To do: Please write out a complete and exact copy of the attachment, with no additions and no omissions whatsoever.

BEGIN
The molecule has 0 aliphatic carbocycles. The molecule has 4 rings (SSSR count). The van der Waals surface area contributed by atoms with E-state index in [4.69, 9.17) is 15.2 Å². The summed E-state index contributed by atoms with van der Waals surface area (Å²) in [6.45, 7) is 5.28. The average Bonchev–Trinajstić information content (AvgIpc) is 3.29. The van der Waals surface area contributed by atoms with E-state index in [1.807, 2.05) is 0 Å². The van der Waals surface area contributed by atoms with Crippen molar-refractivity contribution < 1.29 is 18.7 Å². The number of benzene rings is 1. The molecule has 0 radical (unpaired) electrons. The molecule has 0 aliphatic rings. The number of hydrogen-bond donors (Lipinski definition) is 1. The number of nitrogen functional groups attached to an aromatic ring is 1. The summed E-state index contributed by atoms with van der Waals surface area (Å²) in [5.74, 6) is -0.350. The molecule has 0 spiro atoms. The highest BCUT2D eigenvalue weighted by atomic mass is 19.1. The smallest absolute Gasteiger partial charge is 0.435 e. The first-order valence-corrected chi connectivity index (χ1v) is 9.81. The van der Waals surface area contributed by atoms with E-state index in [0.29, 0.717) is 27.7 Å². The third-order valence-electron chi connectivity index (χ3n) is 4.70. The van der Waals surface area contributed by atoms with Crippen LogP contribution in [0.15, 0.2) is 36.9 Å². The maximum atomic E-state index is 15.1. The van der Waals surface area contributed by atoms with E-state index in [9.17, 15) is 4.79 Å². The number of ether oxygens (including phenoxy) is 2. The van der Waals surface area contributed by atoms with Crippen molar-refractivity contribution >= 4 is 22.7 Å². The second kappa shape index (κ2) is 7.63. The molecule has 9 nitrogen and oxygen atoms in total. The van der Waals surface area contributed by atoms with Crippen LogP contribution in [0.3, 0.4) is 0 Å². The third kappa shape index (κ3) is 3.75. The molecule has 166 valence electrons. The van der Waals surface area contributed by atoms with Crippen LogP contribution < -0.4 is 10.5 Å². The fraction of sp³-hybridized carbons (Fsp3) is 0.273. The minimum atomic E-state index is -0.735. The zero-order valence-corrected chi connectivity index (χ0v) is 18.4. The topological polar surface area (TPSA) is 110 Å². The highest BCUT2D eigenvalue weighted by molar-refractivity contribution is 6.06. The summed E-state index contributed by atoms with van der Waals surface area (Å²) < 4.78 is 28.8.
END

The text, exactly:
The molecule has 0 aliphatic carbocycles. The molecule has 4 rings (SSSR count). The van der Waals surface area contributed by atoms with E-state index in [4.69, 9.17) is 15.2 Å². The summed E-state index contributed by atoms with van der Waals surface area (Å²) in [6.45, 7) is 5.28. The average Bonchev–Trinajstić information content (AvgIpc) is 3.29. The van der Waals surface area contributed by atoms with E-state index in [1.807, 2.05) is 0 Å². The van der Waals surface area contributed by atoms with Crippen molar-refractivity contribution < 1.29 is 18.7 Å². The number of benzene rings is 1. The molecule has 0 radical (unpaired) electrons. The molecule has 0 aliphatic rings. The number of hydrogen-bond donors (Lipinski definition) is 1. The number of nitrogen functional groups attached to an aromatic ring is 1. The summed E-state index contributed by atoms with van der Waals surface area (Å²) in [5.74, 6) is -0.350. The molecule has 0 spiro atoms. The highest BCUT2D eigenvalue weighted by atomic mass is 19.1. The smallest absolute Gasteiger partial charge is 0.435 e. The first-order valence-corrected chi connectivity index (χ1v) is 9.81. The van der Waals surface area contributed by atoms with E-state index in [0.29, 0.717) is 27.7 Å². The third-order valence-electron chi connectivity index (χ3n) is 4.70. The van der Waals surface area contributed by atoms with Crippen LogP contribution in [0.15, 0.2) is 36.9 Å². The maximum atomic E-state index is 15.1. The van der Waals surface area contributed by atoms with E-state index in [9.17, 15) is 4.79 Å². The number of ether oxygens (including phenoxy) is 2. The van der Waals surface area contributed by atoms with Crippen molar-refractivity contribution >= 4 is 22.7 Å². The second kappa shape index (κ2) is 7.63. The molecule has 9 nitrogen and oxygen atoms in total. The van der Waals surface area contributed by atoms with Crippen LogP contribution in [0.3, 0.4) is 0 Å². The third kappa shape index (κ3) is 3.75. The molecule has 166 valence electrons. The van der Waals surface area contributed by atoms with Crippen LogP contribution < -0.4 is 10.5 Å². The fraction of sp³-hybridized carbons (Fsp3) is 0.273. The minimum atomic E-state index is -0.735. The zero-order valence-corrected chi connectivity index (χ0v) is 18.4. The topological polar surface area (TPSA) is 110 Å². The highest BCUT2D eigenvalue weighted by molar-refractivity contribution is 6.06. The summed E-state index contributed by atoms with van der Waals surface area (Å²) < 4.78 is 28.8.